5 Digital Tools for Improving Medication Adherence

DECEMBER 05, 2018
Ryan Marotta, Associate Editor
As technological innovations continue to transform health care, many pharmacists and other providers are increasingly looking to digital solutions for improving medication adherence among their patients.

During a session at the 2018 American Society of Health-Systems Pharmacists (ASHP) Midyear Clinical Meeting, Timothy Aungst, PharmD, an associate professor at the MCPHS University School of Pharmacy and contributing writer for Pharmacy Times, discussed the approaches taken to increase adherence in the smart phone era. Acknowledging the multifactorial nature of nonadherence, Dr. Aungst noted that low-tech devices—including digital timer caps, and simple pillboxes—failed to yield significant improvements in clinical trials.

Given the ubiquity of smart phones, tech companies have created a variety of digital devices and platforms aimed at boosting adherence. Several of those highlighted by Dr. Aungst in his session include:

1. Mobile medical apps. Serving as a “digital medical hub” for user, mobile apps alert patients when to take their medications while allowing them to record their history. The major draw of these apps is their cost-effectiveness: most apps are free, though some will collect data for resale. Many apps also encourage adherence through the use of gamification and metrics.

However, most apps are standalone software, and have little integration into a larger platform. Additionally, patients who mark that the app’s alerts may not have necessarily taken their medication, making it difficult to track absolute adherence.

Although there is little literature on the effectiveness of medical apps in improving adherence, one study found a small improvement in self-blood pressure monitoring among patients with hypertension who used an app.

2. Smart pill bottles. These devices can track when patients take their medications through sensors in a cap that detect when a bottle is open, or through sensors in the bottle itself that determine the weight of the remaining pills. Smart bottles can be used without an app or other technology, and they can be added to a patient’s preexisting framework.

For patients who take multiple medications, however, the cost of theses bottles can quickly add up, and although these device can track when a pill is removed, they cannot track whether the medication was taken.

In one study, researchers noted an increase in self-reported adherence among patients who used smart pill bottles but no comparable change in therapeutic levels.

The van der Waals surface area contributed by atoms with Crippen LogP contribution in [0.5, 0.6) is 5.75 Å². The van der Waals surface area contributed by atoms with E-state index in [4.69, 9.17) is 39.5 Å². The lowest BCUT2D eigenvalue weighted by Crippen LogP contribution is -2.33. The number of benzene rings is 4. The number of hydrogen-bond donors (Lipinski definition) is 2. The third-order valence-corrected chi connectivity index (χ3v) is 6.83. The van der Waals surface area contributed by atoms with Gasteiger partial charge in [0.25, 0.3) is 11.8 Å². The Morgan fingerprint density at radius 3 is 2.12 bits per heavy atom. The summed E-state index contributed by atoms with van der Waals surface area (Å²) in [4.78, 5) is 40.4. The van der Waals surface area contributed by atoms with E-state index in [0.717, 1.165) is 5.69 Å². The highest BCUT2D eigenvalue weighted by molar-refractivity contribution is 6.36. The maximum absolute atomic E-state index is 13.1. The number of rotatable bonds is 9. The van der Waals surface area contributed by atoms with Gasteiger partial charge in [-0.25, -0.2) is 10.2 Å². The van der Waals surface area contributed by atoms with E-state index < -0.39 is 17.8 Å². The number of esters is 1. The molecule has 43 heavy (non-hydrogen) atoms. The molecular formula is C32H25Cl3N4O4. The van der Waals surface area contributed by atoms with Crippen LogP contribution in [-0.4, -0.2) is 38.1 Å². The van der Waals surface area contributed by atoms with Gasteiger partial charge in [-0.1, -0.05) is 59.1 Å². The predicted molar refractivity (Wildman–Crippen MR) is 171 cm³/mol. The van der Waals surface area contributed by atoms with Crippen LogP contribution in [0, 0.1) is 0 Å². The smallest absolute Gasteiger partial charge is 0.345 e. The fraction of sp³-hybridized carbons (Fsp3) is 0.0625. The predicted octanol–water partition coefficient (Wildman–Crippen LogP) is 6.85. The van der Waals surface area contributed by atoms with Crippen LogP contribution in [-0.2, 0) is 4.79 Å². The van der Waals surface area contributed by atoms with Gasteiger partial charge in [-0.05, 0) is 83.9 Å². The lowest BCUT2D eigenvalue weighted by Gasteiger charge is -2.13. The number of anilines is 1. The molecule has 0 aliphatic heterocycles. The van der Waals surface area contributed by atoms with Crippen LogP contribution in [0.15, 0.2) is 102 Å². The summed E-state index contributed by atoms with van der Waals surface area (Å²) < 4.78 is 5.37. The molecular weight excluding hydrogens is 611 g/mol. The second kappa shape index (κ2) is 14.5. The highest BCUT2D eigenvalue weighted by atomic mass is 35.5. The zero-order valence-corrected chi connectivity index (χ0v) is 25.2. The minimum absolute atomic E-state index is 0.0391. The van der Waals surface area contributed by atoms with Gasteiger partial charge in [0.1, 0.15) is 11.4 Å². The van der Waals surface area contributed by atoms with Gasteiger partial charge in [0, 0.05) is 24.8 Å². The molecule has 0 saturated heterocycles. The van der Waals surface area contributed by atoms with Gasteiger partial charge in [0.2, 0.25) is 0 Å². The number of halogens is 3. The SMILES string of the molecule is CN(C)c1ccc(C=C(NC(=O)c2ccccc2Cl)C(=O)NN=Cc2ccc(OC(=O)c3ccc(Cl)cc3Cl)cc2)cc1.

3. Smart package systems. High-tech versions of blister and strip packaging, smart package devices serve as reminders for patients and provide tracking of dispensed doses. Smart package systems are particularly useful for patients with multiple medications, and they can integrate with drugs packaged by a pharmacy.

Because smart package systems are larger, they can be very expensive, but they have the potential to serve as a “one-stop” device. As with smart pill bottles, they can only track if a pill was removed, not if it was taken.

A study in which patients were given smart pill trays and counseled by a health coach found increased adherence levels among these patients but no difference in drug concentration; furthermore, it remained unclear whether the boost in adherence was due to the devices’ use or to the health coach’s involvement.

4. Smart pill dispensers. Playfully described by Dr. Aungst as the offspring of the above technology and Amazon’s Alexa, these device incorporate home voice assistants, remote access to health care professionals, and other activation features while dispensing medication.

As with smart package systems, smart pill dispensers can be very expensive, but likewise can meet a variety of patient needs. These devices also face the same difficulty in tracking absolute adherence.

5. Bioingestible sensors. These devices are embedded onto an oral drug that, when dissolved, sends an alert to a patient’s smart phone and later physician via a wearable patch indicating that the patient has taken his or her medication. The first FDA-approved drug with a bioingestible sensor, Abilify Mycate, received the agency’s nod in November 2017.

Although bioingestible sensors can track adherence, they do not themselves improve adherence. Given the novelty of these devices, their average cost to consumers remains uncertain.

Dr. Aungst suggested that digital technology could prove a key tool in improving medication adherence and collecting objective, real-time data, though he emphasized that much more work and innovation is needed to make that potential a reality.

“Digital health presents a novel means of assessing and potentially improving medication adherence through multiple interventions,” he concluded. “However, a current focus on an ‘all-in-one’ solution platform has not led to promising clinical results at this time.”
 

Reference

Aungst T. From Pillboxes to Smart Pills: How Digital Health is Changing Medication Adherence. Presented at: 2018 ASHP Midyear Clinical Meeting. December 2-6, 2018. Anaheim, California.
 

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